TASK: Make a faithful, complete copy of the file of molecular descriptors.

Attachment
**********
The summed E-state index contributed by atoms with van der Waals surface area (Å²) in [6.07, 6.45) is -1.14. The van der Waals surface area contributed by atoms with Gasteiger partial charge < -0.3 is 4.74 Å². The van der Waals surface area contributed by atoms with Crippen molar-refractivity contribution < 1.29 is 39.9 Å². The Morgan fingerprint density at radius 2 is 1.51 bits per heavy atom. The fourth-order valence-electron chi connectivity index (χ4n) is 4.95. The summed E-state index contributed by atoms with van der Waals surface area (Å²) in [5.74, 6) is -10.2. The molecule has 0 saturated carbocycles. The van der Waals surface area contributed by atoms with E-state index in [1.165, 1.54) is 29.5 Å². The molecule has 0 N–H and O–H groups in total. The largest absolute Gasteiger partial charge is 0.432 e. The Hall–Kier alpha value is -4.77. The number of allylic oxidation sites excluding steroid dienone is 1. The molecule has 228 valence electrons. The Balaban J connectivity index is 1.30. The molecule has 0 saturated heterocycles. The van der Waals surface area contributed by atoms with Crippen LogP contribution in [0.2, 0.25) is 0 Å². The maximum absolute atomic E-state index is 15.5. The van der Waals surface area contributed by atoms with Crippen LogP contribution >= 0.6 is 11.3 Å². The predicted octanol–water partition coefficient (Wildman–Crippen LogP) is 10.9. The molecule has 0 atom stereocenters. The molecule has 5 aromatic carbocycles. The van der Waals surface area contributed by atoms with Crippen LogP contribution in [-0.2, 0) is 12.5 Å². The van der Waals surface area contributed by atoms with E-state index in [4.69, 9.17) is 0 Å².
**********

The summed E-state index contributed by atoms with van der Waals surface area (Å²) in [6.07, 6.45) is -1.14. The van der Waals surface area contributed by atoms with Gasteiger partial charge < -0.3 is 4.74 Å². The van der Waals surface area contributed by atoms with Crippen molar-refractivity contribution < 1.29 is 39.9 Å². The Morgan fingerprint density at radius 2 is 1.51 bits per heavy atom. The fourth-order valence-electron chi connectivity index (χ4n) is 4.95. The summed E-state index contributed by atoms with van der Waals surface area (Å²) in [5.74, 6) is -10.2. The molecule has 0 saturated carbocycles. The van der Waals surface area contributed by atoms with E-state index in [1.165, 1.54) is 29.5 Å². The molecule has 0 N–H and O–H groups in total. The largest absolute Gasteiger partial charge is 0.432 e. The Hall–Kier alpha value is -4.77. The number of allylic oxidation sites excluding steroid dienone is 1. The molecule has 228 valence electrons. The Balaban J connectivity index is 1.30. The molecule has 0 saturated heterocycles. The van der Waals surface area contributed by atoms with Crippen LogP contribution in [0.2, 0.25) is 0 Å². The maximum absolute atomic E-state index is 15.5. The van der Waals surface area contributed by atoms with Crippen LogP contribution >= 0.6 is 11.3 Å². The predicted octanol–water partition coefficient (Wildman–Crippen LogP) is 10.9. The molecule has 0 atom stereocenters. The molecule has 5 aromatic carbocycles. The van der Waals surface area contributed by atoms with Crippen LogP contribution in [-0.2, 0) is 12.5 Å². The van der Waals surface area contributed by atoms with E-state index in [4.69, 9.17) is 0 Å².